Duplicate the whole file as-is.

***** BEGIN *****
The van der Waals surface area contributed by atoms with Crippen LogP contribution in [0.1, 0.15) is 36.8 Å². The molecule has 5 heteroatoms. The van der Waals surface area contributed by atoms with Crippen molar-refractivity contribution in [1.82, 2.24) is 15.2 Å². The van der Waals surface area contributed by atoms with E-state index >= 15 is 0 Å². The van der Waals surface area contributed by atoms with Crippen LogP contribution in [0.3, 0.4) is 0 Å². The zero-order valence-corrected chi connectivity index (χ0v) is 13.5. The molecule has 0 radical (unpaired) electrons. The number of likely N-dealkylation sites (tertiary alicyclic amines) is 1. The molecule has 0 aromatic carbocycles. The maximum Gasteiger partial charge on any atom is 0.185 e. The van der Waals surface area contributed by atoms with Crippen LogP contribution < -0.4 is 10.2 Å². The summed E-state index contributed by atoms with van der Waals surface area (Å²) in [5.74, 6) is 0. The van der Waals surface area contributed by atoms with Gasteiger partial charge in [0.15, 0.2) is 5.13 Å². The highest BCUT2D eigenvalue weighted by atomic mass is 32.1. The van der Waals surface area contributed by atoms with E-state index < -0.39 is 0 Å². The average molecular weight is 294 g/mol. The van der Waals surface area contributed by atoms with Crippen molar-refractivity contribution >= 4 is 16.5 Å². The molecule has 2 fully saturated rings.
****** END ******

The van der Waals surface area contributed by atoms with Crippen LogP contribution in [0.1, 0.15) is 36.8 Å². The molecule has 5 heteroatoms. The van der Waals surface area contributed by atoms with Crippen molar-refractivity contribution in [1.82, 2.24) is 15.2 Å². The van der Waals surface area contributed by atoms with E-state index >= 15 is 0 Å². The van der Waals surface area contributed by atoms with Crippen LogP contribution in [0.3, 0.4) is 0 Å². The zero-order valence-corrected chi connectivity index (χ0v) is 13.5. The molecule has 0 radical (unpaired) electrons. The number of likely N-dealkylation sites (tertiary alicyclic amines) is 1. The molecule has 0 aromatic carbocycles. The maximum Gasteiger partial charge on any atom is 0.185 e. The van der Waals surface area contributed by atoms with Crippen LogP contribution < -0.4 is 10.2 Å². The summed E-state index contributed by atoms with van der Waals surface area (Å²) in [5.74, 6) is 0. The van der Waals surface area contributed by atoms with Gasteiger partial charge in [0.15, 0.2) is 5.13 Å². The highest BCUT2D eigenvalue weighted by atomic mass is 32.1. The van der Waals surface area contributed by atoms with E-state index < -0.39 is 0 Å². The average molecular weight is 294 g/mol. The van der Waals surface area contributed by atoms with Crippen molar-refractivity contribution >= 4 is 16.5 Å². The molecule has 2 fully saturated rings.